Join Date: Mar 2003
Location: steelhead country
...is workable with all the Sustained Anchor (SA) casts. Don't expect "picture perfect" casts though, because the anchoring of the line is not exactly the same type of resistance displayed by actual water - the grass has higher "slippage".
The values of grass casting are in the facts that: #1 - the act of "fishing" is removed from the practice setting, thus 100% of one's focus can be on the casting: #2 - no "current" means that casts can be stopped mid-process to allow the checking of line positions as references for correct procedure: #3 - the "slippage" of grass greatly reinforces the need to slow down the casting process and rely on technique rather than "muscle".
1 - longer grass leaders than the suggested 10' may be necessary for some types of grass.
2 - putting a sinktip onto the line seems to make for a more similar feel to water than a straight floater.
3 - phenomonal grass casting can be had by dedicating a line just for grass casting. This basically involves acquiring a line that is a bit longer than that used on the water, and somewhat heavier (about 100 grains heavier is a good starting point for 8 and 9 weights).
Suggested practice focus:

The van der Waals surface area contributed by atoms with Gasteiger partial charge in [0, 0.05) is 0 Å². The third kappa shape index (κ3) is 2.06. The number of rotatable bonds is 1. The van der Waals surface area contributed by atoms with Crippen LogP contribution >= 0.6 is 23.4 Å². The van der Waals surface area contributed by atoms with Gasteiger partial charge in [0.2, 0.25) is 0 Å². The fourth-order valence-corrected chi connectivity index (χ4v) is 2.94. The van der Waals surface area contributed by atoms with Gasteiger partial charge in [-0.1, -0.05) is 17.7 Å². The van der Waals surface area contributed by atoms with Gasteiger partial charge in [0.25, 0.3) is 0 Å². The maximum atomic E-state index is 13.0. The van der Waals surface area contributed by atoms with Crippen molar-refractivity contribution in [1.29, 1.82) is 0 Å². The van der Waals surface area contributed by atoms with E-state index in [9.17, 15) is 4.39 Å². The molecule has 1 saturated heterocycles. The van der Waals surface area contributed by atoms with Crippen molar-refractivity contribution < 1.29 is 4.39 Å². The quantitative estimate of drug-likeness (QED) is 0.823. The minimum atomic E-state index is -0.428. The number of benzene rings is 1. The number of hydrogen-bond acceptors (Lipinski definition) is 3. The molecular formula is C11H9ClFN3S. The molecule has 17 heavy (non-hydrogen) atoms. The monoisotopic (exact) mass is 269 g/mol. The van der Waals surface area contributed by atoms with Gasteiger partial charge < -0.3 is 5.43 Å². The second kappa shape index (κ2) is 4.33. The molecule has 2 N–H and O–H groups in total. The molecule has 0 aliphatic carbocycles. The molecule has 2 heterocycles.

1 - concentrate on the Load Sequence. This is the most important, core part of the Skagit casting procedure. The prior step, the Pickup, is easily tuned on the water with enough rod time, and the fact is that not-so-perfect Pickups will still produce good casts provided that the Load Sequence is correct. As regards the other end of the casting procedure, the Forward Casting Stroke is in itself worthless without a solid Load Sequence. However, properly loading a rod will still produce a cast even if the Forward Casting Stroke is not totally "correct". So, let me reiterate - FOCUS ON THE LOADING SEQUENCE.
2 - The three main components of the Loading Sequence to practice, and in the order that they should be concentrated upon are - flat plane movements, out and around motion, and instantaneous start.